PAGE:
Q: I traveled to Egypt this spring and, as a precaution, I insured my trip through Access America. Before I left, I called the company to find out if I would be compensated if I missed my connecting flight. A representative told me I would be.
On my way back to the States, security was very tight because there had just been five bombings in Egypt, and my flight was delayed. It took about three hours to get through customs in New York. By the time I made it to my terminal to connect with my flight back home, I had missed my flight to Phoenix.
I had to pay $669 to buy a new ticket to get home. I filed a claim with Access America, but it was denied. At that point, I called the company anonymously and asked the agent, “If I missed my flight, would you pay for my trip home?” Again, the agent said “Yes.”
I feel that Access America misled me into buying their insurance. They will tell you anything to sell you a policy and always find a loophole when it comes to paying a claim. Can you help?
Dawn Duane Wolf, Sun Lakes, Ariz.
A: Access America should reimburse you for your missed connection if that’s what it said it would do.
But did a company representative ever promise to refund your specific ticket? Or were you just speaking about a hypothetical missed connection? Travel insurance companies carefully train their call center employees to speak only in generalities, since claims can’t be adjudicated by phone.
The trouble with travel insurance — with any kind of insurance, for that matter — is the fine print. Yes, you’re “covered” but there are exceptions. Those exceptions are clearly spelled out in your policy, though in type that is rendered so small it’s barely legible.
When you insure your trip, it’s important to read the entire contract, including the legalese, before you buy the policy. Don’t take anyone’s word for it. Not a phone representative. Not a travel agent. No one.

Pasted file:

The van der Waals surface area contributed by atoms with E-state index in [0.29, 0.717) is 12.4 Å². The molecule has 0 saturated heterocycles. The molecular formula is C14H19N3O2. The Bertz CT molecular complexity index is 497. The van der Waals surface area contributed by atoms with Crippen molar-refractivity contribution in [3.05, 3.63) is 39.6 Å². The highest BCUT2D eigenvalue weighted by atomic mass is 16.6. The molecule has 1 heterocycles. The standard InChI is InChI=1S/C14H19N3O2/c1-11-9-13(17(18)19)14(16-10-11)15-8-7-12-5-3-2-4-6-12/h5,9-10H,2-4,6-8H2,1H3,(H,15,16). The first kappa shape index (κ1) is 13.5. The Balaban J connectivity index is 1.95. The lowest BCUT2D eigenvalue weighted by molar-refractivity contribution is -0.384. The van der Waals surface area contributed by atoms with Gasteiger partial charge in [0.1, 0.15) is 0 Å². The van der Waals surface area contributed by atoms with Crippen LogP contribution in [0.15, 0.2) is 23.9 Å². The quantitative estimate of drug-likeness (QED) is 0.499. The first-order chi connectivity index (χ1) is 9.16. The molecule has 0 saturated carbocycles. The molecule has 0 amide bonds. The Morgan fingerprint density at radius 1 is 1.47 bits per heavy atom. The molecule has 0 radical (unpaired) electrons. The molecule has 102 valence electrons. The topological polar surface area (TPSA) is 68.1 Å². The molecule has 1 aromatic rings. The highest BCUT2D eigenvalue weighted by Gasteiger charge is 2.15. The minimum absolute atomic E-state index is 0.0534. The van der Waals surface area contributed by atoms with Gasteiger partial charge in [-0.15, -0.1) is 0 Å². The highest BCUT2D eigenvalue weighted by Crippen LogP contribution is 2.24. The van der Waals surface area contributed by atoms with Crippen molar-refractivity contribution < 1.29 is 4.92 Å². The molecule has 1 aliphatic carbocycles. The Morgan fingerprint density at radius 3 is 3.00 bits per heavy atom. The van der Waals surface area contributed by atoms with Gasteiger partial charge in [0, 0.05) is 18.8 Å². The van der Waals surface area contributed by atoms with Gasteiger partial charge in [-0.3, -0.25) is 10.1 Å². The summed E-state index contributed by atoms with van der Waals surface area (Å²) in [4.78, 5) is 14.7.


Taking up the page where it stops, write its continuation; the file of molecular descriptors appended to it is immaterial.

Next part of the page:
Also, remember to bring a copy of the policy with you so you can consult it while you’re traveling. That way, if you run into trouble you can refer directly to the policy rather than rely on a phone agent for answers to important coverage questions.
I checked with Access America, and the company agreed to take another look at your case.
According to its records, your explanation to the company for your missed flight from New York to Phoenix was slightly different from the one you offered me. In addition to the full flight, you mentioned that there were three or four other international arrivals (which is not unusual) and a shift change for customs at 4 p.m. You told Access America it took you two hours to get through customs and another 20 to 30 minutes to transfer to your terminal.
Check out Part 6, Section H, of your contract for what is — and isn’t — covered in the event of a missed connection. You would have been covered for up to $300 — if you had been delayed by a traffic accident or bad weather. Unfortunately, there is no mention of customs delays.
“It was a confluence of events that caused Ms. Wolf’s delay,” said a spokeswoman for Access America. “None of them were covered under her policy.”